Federal nutrition advisory committee says eating more plant-based foods is good for you and for Earth
Forty-four years ago my mother, Frances Moore Lappé, published “Diet for a Small Planet,” a book that dared to suggest human beings could survive, even thrive, on a plant-centered diet and that doing so would be good for our bodies and the planet. Part meatless cookbook, part treatise on the roots of hunger and the waste, inefficiency and injustice of diverting prime cropland to feed livestock rather than people, her book went on to sell more than 3 million copies.
At the time, the messages in her book were so threatening to the meat industry that the National Cattlemen’s Beef Association, the trade group for U.S. beef producers, hired a team of nutritionists to prove her vegetarian recipes were inedible. It’s hard to imagine now, seeing as you need only tune in to the daytime talk show “The Chew,” flip open Food & Wine or sidle up to a table at Alice Waters’ Chez Panisse restaurant in Berkeley, California, to realize plant-centered meals are everywhere — and devoured.
Last month, some four decades after my mom published that book, the scientific advisory committee for the federal nutrition guidelines, which inform everything from food stamps to school lunches, recommended for the first time that Americans choose a more plant-centered diet for both health and environmental reasons. The committee’s report states:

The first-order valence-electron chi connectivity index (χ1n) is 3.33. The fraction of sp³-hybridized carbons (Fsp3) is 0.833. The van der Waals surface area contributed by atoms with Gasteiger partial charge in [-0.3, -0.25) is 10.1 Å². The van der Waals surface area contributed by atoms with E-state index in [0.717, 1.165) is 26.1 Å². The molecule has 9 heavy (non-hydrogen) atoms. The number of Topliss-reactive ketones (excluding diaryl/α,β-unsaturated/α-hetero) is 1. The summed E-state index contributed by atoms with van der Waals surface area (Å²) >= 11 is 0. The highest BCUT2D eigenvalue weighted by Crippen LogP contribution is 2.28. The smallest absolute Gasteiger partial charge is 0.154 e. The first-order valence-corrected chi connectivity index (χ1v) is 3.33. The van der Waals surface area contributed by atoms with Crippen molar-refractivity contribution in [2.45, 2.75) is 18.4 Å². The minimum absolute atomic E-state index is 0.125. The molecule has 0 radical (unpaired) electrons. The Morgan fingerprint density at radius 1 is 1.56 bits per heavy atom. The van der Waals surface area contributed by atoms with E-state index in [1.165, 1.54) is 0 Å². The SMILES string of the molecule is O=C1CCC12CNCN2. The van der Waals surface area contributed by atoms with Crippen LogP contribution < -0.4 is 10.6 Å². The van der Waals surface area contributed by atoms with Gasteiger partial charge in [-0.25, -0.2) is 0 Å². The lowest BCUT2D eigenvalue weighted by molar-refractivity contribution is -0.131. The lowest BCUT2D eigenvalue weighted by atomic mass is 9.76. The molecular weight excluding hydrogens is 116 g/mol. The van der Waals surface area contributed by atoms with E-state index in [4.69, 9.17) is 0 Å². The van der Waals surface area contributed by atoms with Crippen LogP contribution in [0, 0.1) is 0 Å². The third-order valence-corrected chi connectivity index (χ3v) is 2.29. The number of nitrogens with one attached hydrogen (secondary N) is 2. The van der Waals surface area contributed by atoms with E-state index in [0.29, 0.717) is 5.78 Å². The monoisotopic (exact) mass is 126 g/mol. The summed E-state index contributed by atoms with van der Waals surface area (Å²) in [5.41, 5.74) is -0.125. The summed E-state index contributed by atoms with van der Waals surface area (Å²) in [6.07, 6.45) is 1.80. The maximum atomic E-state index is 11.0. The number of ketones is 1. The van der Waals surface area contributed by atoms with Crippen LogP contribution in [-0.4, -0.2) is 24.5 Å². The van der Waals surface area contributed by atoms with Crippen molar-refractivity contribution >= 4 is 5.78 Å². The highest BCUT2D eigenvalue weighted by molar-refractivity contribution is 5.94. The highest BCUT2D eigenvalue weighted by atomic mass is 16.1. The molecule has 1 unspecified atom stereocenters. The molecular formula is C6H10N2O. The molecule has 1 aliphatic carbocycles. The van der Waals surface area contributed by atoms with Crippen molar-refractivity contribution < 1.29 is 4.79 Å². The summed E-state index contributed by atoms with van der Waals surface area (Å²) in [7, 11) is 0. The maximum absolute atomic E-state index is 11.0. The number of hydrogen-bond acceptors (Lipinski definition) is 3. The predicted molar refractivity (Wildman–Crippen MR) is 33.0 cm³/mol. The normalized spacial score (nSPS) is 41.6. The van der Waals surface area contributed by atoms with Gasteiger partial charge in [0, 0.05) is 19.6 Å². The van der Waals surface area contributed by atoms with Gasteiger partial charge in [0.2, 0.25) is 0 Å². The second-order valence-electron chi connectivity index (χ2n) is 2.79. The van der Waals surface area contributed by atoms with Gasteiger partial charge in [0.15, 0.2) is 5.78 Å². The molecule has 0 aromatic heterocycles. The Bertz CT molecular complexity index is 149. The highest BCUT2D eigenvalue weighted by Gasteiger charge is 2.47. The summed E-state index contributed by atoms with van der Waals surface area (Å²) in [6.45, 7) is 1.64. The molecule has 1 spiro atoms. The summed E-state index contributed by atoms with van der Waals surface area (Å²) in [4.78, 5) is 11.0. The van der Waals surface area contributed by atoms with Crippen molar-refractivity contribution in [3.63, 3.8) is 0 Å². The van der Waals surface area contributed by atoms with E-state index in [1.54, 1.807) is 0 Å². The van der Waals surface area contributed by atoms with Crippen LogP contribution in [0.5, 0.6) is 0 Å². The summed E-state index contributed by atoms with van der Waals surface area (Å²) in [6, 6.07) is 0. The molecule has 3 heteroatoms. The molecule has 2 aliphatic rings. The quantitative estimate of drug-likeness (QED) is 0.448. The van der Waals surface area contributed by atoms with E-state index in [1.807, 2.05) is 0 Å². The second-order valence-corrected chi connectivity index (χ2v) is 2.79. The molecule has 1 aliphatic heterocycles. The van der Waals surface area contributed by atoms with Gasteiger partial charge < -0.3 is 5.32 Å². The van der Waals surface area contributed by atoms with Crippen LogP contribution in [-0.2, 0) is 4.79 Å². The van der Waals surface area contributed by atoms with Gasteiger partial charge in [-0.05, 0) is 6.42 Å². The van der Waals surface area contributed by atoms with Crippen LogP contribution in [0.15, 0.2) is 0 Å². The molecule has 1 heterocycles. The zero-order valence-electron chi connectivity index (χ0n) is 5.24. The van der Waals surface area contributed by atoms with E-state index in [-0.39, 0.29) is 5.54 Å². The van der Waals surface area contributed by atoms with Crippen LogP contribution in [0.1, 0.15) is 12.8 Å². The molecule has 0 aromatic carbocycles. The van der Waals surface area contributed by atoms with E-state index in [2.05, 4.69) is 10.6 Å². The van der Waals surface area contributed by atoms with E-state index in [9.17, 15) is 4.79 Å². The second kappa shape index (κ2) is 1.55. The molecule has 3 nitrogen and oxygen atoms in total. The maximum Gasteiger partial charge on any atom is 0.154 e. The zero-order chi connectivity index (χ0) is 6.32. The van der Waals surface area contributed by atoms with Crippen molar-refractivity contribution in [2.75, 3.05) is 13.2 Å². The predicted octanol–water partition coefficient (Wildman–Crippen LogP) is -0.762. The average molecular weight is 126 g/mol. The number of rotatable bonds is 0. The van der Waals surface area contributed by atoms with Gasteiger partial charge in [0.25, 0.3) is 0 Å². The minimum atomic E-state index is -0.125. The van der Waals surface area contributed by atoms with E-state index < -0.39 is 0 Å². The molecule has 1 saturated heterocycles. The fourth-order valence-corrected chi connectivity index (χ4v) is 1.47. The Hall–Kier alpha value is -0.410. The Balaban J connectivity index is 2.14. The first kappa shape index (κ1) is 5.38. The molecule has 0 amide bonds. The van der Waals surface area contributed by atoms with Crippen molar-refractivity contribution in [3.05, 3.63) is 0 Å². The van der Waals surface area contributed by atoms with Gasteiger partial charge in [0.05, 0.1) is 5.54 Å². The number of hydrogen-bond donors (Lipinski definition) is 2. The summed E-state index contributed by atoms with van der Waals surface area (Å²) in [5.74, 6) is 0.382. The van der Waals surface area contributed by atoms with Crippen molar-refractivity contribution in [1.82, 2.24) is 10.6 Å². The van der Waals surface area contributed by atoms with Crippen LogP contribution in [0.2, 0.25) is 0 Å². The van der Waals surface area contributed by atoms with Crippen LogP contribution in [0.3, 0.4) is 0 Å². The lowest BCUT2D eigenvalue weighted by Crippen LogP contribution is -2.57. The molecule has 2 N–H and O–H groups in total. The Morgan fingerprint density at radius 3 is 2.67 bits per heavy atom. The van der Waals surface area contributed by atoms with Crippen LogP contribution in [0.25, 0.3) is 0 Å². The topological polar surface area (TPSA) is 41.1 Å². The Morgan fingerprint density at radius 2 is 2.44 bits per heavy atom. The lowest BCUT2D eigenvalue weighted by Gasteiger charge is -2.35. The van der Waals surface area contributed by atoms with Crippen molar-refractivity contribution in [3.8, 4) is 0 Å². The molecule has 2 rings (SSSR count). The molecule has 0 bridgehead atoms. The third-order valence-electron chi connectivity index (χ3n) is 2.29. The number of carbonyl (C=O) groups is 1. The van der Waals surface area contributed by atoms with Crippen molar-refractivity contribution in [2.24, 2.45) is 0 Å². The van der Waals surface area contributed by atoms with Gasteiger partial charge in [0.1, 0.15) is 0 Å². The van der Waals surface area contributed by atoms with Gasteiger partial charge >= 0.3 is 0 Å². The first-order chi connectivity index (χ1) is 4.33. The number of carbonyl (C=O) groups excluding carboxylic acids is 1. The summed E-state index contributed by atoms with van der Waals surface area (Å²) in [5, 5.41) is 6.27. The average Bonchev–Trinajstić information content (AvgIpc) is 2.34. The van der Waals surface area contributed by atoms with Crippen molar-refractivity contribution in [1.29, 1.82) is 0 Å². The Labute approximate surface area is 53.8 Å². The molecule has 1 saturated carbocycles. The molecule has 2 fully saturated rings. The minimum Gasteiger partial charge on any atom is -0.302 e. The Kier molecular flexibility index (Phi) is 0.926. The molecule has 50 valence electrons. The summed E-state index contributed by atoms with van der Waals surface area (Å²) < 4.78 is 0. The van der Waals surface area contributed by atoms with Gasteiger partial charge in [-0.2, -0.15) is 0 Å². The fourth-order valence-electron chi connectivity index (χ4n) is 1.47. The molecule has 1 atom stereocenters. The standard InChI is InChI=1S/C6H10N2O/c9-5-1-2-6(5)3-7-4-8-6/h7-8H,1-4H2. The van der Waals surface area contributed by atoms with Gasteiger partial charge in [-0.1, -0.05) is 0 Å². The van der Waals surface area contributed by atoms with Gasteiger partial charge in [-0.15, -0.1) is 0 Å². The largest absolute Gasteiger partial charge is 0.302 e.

A diet higher in plant-based foods, such as vegetables, fruits, whole grains, legumes, nuts and seeds, and lower in calories and animal-based foods, is more health promoting and is associated with less environmental impact than is the current U.S. diet.
And, as the advisory committee notes, the average U.S. diet currently “has a larger environmental impact in terms of increased greenhouse gas emissions, land use, water use and energy use.” That’s in part because we eat more red meat and poultry per capita than anywhere else in the world, save Luxembourg.
Studies show that reducing red meat and poultry consumption is a key way to cut water use and greenhouse gas emissions. Beef is the main culprit: A 2014 study found that beef production in the United States requires 28 times as much land and produces five times as much greenhouse gas emissions as the average production of other livestock. And a 2012 comparative analysis (PDF) of water use across a wide variety of foods found beef was the most water intensive, with a water footprint per gram of protein six times as large as for legumes.